>> Tuesday, April 19, 2016
>> Wednesday, April 6, 2016
You're probably not going to agree with this theory. You may argue against it, or dismiss me as a moron. So be it. I have a theory about why American seems to have gone collectively mad. I call it my "Field Day Theory."
When I was in Elementary School, one of the events we looked forward to the most was the annual Field Day. Field Day was a combination of "serious" events (the one mile run, throwing a football with accuracy through a swinging tire, etc.) and some were "fun" events (the three-legged race, the sack race, the crab-walk race.) We all practiced for the events in the hopes of winning one of the coveted Field Day ribbons - Blue for 1st place, Red for 2nd place, and Yellow for 3rd place. It was a FUN day full of FUN activities. Most people didn't win ribbons at all. In fact, I think one of the highlights of my 4th grade year was my 2nd place ribbon for the Crab Walk race. But we were outside for most of the day, playing and competing on various levels.
Fast forward to today's school environment. Almost every school I know of still has "Field Day." The Field Day of today is TOTALLY DIFFERENT. I've now experienced it at 3 different schools. For the most part, the "serious" events no longer exist. All of the events are "fun" events - hula hoop contests; paper-airplane throwing contests; tug-of-war contests. I want to clarify that there is NOTHING WRONG with any of those activities or with today's version of Field Day, but it's different than it used to be.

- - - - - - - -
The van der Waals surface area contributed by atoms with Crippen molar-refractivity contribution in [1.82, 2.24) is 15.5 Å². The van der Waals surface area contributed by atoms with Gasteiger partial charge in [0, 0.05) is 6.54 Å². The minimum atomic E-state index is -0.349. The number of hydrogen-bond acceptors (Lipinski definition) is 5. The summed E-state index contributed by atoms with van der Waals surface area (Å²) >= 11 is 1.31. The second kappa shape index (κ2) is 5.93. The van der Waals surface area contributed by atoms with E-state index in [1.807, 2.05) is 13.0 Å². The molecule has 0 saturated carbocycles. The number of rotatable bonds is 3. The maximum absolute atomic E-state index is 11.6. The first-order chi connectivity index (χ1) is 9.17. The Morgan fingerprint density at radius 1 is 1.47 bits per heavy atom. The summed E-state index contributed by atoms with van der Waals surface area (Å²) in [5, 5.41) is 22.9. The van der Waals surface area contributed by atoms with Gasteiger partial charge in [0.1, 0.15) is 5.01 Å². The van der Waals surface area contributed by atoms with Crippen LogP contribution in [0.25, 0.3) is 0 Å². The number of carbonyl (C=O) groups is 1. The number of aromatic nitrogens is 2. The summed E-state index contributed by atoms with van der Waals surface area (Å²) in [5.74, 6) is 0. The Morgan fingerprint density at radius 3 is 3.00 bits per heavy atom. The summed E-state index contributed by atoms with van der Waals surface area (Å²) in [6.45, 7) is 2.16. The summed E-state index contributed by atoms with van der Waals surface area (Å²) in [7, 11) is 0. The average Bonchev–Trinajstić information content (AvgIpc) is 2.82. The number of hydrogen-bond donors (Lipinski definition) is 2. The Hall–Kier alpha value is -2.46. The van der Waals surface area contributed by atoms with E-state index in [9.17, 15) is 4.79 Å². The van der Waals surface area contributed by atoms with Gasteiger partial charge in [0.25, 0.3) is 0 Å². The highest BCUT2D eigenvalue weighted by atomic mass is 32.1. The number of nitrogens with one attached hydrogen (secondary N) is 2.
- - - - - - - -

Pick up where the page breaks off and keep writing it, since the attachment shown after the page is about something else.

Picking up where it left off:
What is the major difference? NO RIBBONS. Field Day is no longer truly "competitive". No ribbons are given at all. Occasionally, medals are given out, but they are participation medals and EVERYONE GETS ONE.
Stay with me here - I have a point...
Field Day to me is a huge, visible example of how our society has changed in the past 30-40 years. School activities now are designed specifically to not offend anyone, to not make anyone feel inadequate, and to protect each child's delicate self-esteem. "You're ALL winners!" "Everyone gets a medal!" "Just being there makes you a winner, even if you sit and play in the dirt the whole time!"
This mindset has permeated into other areas outside school. Recitals. Club and Rec league sports. Clubs. Everyone always is a winner. Everyone always gets into the club. Kids are always kind and accepting (or they get punished.)
On the surface, this seems OK. It seems like a great idea until you examine how it impacts how a child thinks and reacts long-term.